My first trip to the Passenger Terminal Expo in Barcelona was a valuable and enjoyable one, taking the opportunity to see the latest terminal-based technology and products for airports as well as listening to various speakers and meeting existing suppliers.
The end of March is certainly not the worst time of year to visit Barcelona. Under blue skies and warm sunshine, the Fira complex played a good host to an exhibition which was suitably full but not exhausting to traverse. Having attended CES early this year in Vegas, a smaller Expo was welcome. Now in its fifteenth year, PTE was well-attended – records were broken – and all the leading suppliers were present.
Innovation is vital in the technology space these days, as opposed to just supplying the tech itself, so it was good to take in some cutting edge examples of various business challenges being solved. On the SITA Labs stand, Virgin Atlantic were demonstrating their Google Glass and iBeacon trials currently running at Heathrow Airport. Google Glass is being used for Upper Class passengers to check them in to their Clubhouse via the limousine entrance in Terminal 3. It’s been such a success that there was one story about a First Class passenger waiting for the Glass-equipped concierge to book them in, as opposed to a normal member of staff.
iBeacons are things we will be hearing more about in time. They’re small, battery-powered devices that transmit a unique number in variable intervals via the Bluetooth low energy protocol. The intelligence isn’t within the iBeacons themselves but where they are positioned; they can be picked up by devices and used to perform certain actions, like display a boarding pass, for example, avoiding that annoying period when you’re at the boarding gate or presentation barrier anxiously unlocking your phone. Currently, iBeacons work with Apple’s Passbook in iOS 7.0 and above, but Android also supports it too.
In busy areas of an airport terminal, these devices could become important to assist passengers over time. Talking of which, Xovis were present with their interesting crowd management software, that uses custom cameras to detect people and measure dwell time. Their software was sophisticated enough to determine from a group of people who was in a queue and who wasn’t, as well as detect different queue movements. Clever stuff and they already have a couple of European airports under their belts. I was told that a lot of their business comes after a trial, which seems a natural and obvious way to get the tech implemented.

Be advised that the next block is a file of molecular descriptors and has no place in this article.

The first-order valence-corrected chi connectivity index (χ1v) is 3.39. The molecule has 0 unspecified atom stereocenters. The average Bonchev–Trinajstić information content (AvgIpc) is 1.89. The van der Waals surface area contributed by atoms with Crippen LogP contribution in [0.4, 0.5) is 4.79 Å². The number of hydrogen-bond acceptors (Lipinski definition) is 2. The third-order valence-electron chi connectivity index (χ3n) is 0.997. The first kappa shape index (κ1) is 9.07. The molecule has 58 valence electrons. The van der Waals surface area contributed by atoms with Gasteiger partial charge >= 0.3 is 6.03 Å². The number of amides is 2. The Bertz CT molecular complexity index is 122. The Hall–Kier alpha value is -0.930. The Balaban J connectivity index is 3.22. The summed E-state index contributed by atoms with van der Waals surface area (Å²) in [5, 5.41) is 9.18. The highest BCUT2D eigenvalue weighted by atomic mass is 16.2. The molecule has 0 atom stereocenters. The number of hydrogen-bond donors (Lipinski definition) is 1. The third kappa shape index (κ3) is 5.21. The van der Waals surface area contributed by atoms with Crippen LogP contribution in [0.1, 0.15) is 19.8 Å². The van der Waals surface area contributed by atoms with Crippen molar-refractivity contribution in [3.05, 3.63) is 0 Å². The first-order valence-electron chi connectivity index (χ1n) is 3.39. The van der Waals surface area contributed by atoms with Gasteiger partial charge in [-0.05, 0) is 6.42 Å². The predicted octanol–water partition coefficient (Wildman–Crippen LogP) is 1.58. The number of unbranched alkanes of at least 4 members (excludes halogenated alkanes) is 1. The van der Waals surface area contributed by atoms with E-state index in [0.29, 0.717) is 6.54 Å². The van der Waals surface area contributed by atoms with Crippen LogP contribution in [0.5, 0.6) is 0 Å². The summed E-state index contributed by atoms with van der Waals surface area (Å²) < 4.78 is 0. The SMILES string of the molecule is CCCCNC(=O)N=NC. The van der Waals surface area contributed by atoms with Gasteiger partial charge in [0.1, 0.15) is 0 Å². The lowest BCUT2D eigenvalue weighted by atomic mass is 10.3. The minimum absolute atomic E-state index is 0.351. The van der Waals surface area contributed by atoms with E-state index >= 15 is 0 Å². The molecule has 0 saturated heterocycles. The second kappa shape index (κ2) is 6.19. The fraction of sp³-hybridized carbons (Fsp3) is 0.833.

I was also impressed with Quintiq’s resource management system. It had different interfaces to not just organise and plan human resources, but also solve business challenges by measuring cost and coverage in different units or areas of a company. I also spent some time with Path Intelligence, who brought their GSM, Bluetooth and Wi-Fi solution from retail into the airport terminal arena. Used for identifying and tracking movements of customers through stores, their approach could have large operational benefits to a terminal too.
On day two, I decided to spent more time in the conference areas, focusing initially on the IT room. I presented “Innovation in Aviation” in the last afternoon session of the day. Thanks to all those who attended! I got a couple of questions at the end and there were a sea of faces visible from the lectern, so hopefully attendees found it useful.
On the topic of the conference, my feedback to the PTE organisers was that perhaps they should consider cutting down the number of presentations. Over the three days, the eight rooms had presentations running continuously, and I think no-one would disagree that the quality varied quite a bit. If the number was halved, this would have the added benefit of more foot traffic to the exhibitors.
After my presentation was delivered, I had to skip the SkyTrax Awards and head straight back to the airport. Due to other commitments, I was only able to complete two days but I feel I got everything covered, including a night out with colleagues at a great Tapas Bar and then a wander around Las Ramblas. Paris 2015 has a hard act to follow.